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Marathons While Menstruating

On Sunday morning I went to a hotel fitness room for a run. While on the treadmill, I heard news about US politician Donald Trump. Referring to Meghan Kelly, the news moderator who hosted a republican debate that he participated in, Trump said that during the debate she had “blood coming out of her eyes, blood coming out of her — wherever.” Her wherever meant her vagina; he was talking about menstruation. Mentioning menstruation is perhaps the quickest and easiest way to disregard, disempower and disadvantage girls and women. Menstruation is a normal biological function, but, happening to the female half of the population, it has been a symbol of weakness, emotion and incapability for centuries. Gloria Steinem mused that if men could menstruate, “clearly, menstruation would become an enviable, worthy, masculine event.” Still frustrated over Trump’s comments, off of the treadmill I received some positive menstruation news: 26 year old Kiran Gandi ran the London Marathon while on her period- without using a pad or tampon. Kiran, who had been training for a year …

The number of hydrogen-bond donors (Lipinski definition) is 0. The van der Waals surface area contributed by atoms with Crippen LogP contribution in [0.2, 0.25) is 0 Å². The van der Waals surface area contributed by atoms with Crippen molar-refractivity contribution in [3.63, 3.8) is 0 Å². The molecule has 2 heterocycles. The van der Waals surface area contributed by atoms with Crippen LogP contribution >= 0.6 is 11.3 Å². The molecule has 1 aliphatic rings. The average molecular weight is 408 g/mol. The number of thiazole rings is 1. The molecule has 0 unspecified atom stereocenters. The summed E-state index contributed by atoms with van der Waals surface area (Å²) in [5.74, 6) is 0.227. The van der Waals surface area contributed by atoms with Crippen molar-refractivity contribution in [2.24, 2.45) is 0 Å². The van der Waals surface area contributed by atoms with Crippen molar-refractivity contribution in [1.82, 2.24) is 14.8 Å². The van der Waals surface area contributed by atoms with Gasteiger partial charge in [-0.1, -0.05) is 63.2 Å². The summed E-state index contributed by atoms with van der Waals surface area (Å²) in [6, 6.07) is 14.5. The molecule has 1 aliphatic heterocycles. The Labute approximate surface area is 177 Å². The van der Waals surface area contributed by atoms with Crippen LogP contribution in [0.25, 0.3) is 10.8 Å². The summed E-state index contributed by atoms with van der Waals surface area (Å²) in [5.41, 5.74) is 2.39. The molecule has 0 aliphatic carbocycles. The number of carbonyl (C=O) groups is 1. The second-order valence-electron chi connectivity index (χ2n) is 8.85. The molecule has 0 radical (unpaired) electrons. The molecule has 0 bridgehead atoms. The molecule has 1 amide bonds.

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Why We Can’t Ignore Adolescent Mothers

This post was authored by Sofia Mussa and Malwina Maslowska of WomenOne on behalf of the Coalition for Adolescent Girls.  Worldwide, an estimated 32 million adolescent girls are out of school. Barriers to secondary education disproportionately affect girls and include poverty, gender-based violence, child marriage, and pregnancy. WomenOne, along with members of the Coalition for Adolescent Girls (CAG), is dedicated to identifying the most hard-to-reach populations of girls and developing programs to ensure that no girl is denied her right to education. In sub-Saharan Africa (SSA), adolescent pregnancy is a major obstacle to girls’ education. Over half of all births in SSA are to adolescent girls aged 15-19. Additionally, government policies prevent many girls from staying in school while pregnant and continuing their education after delivery. In Sierra Leone, where nearly half of all girls become pregnant during adolescence, visibly pregnant girls and young mothers are prohibited from attending school and taking exams. National policies in Uganda allow schools to expel pregnant students despite laws aiming to achieve gender equality in education, and girls in …